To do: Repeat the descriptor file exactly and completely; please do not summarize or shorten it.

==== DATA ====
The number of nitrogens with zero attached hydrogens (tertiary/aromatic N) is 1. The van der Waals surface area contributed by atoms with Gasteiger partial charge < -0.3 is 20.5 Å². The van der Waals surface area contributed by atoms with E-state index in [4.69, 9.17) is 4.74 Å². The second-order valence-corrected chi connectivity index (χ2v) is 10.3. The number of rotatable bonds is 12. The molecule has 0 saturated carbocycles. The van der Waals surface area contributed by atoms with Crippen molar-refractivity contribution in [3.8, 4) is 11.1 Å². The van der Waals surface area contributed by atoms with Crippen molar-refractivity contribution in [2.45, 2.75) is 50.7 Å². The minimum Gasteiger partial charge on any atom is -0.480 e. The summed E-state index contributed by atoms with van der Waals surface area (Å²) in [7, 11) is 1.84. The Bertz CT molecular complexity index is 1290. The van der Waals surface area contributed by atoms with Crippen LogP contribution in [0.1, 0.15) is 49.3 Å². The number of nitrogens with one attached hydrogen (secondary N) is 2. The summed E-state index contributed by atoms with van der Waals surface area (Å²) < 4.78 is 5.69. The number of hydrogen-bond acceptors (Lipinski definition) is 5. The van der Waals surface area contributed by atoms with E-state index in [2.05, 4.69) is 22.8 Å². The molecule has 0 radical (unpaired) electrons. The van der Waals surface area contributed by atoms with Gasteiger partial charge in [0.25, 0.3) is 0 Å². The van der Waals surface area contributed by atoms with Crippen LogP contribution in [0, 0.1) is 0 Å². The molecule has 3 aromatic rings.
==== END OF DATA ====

The number of nitrogens with zero attached hydrogens (tertiary/aromatic N) is 1. The van der Waals surface area contributed by atoms with Gasteiger partial charge < -0.3 is 20.5 Å². The van der Waals surface area contributed by atoms with E-state index in [4.69, 9.17) is 4.74 Å². The second-order valence-corrected chi connectivity index (χ2v) is 10.3. The number of rotatable bonds is 12. The molecule has 0 saturated carbocycles. The van der Waals surface area contributed by atoms with Crippen molar-refractivity contribution in [3.8, 4) is 11.1 Å². The van der Waals surface area contributed by atoms with Crippen molar-refractivity contribution in [2.45, 2.75) is 50.7 Å². The minimum Gasteiger partial charge on any atom is -0.480 e. The summed E-state index contributed by atoms with van der Waals surface area (Å²) in [7, 11) is 1.84. The Bertz CT molecular complexity index is 1290. The van der Waals surface area contributed by atoms with Crippen LogP contribution in [0.1, 0.15) is 49.3 Å². The number of nitrogens with one attached hydrogen (secondary N) is 2. The summed E-state index contributed by atoms with van der Waals surface area (Å²) < 4.78 is 5.69. The number of hydrogen-bond acceptors (Lipinski definition) is 5. The van der Waals surface area contributed by atoms with E-state index in [2.05, 4.69) is 22.8 Å². The molecule has 0 radical (unpaired) electrons. The van der Waals surface area contributed by atoms with Gasteiger partial charge in [0.25, 0.3) is 0 Å². The van der Waals surface area contributed by atoms with Crippen LogP contribution in [0, 0.1) is 0 Å². The molecule has 3 aromatic rings.